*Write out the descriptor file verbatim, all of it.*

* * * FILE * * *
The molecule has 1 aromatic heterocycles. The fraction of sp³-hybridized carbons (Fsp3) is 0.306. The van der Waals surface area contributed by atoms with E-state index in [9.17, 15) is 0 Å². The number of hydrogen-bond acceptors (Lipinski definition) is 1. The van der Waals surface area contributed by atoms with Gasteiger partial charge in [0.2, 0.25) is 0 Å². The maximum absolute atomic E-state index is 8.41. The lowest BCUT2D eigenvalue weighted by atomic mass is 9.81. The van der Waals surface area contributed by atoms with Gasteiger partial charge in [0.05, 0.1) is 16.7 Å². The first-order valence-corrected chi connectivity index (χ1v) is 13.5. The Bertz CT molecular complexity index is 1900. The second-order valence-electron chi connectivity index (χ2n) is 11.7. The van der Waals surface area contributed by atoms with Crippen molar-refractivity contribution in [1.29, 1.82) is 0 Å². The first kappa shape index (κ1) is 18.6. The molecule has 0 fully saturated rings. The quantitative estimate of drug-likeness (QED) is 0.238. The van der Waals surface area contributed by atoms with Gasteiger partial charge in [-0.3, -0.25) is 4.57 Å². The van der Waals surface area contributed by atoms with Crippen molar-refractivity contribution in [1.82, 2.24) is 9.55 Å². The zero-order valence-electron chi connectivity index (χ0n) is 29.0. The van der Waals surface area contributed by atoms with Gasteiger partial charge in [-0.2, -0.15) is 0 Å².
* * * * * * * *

The molecule has 1 aromatic heterocycles. The fraction of sp³-hybridized carbons (Fsp3) is 0.306. The van der Waals surface area contributed by atoms with E-state index in [9.17, 15) is 0 Å². The number of hydrogen-bond acceptors (Lipinski definition) is 1. The van der Waals surface area contributed by atoms with Gasteiger partial charge in [0.2, 0.25) is 0 Å². The maximum absolute atomic E-state index is 8.41. The lowest BCUT2D eigenvalue weighted by atomic mass is 9.81. The van der Waals surface area contributed by atoms with Gasteiger partial charge in [0.05, 0.1) is 16.7 Å². The first-order valence-corrected chi connectivity index (χ1v) is 13.5. The Bertz CT molecular complexity index is 1900. The second-order valence-electron chi connectivity index (χ2n) is 11.7. The van der Waals surface area contributed by atoms with Crippen molar-refractivity contribution in [1.29, 1.82) is 0 Å². The first kappa shape index (κ1) is 18.6. The molecule has 0 fully saturated rings. The quantitative estimate of drug-likeness (QED) is 0.238. The van der Waals surface area contributed by atoms with Gasteiger partial charge in [-0.3, -0.25) is 4.57 Å². The van der Waals surface area contributed by atoms with Crippen molar-refractivity contribution in [1.82, 2.24) is 9.55 Å². The zero-order valence-electron chi connectivity index (χ0n) is 29.0. The van der Waals surface area contributed by atoms with Gasteiger partial charge in [-0.2, -0.15) is 0 Å².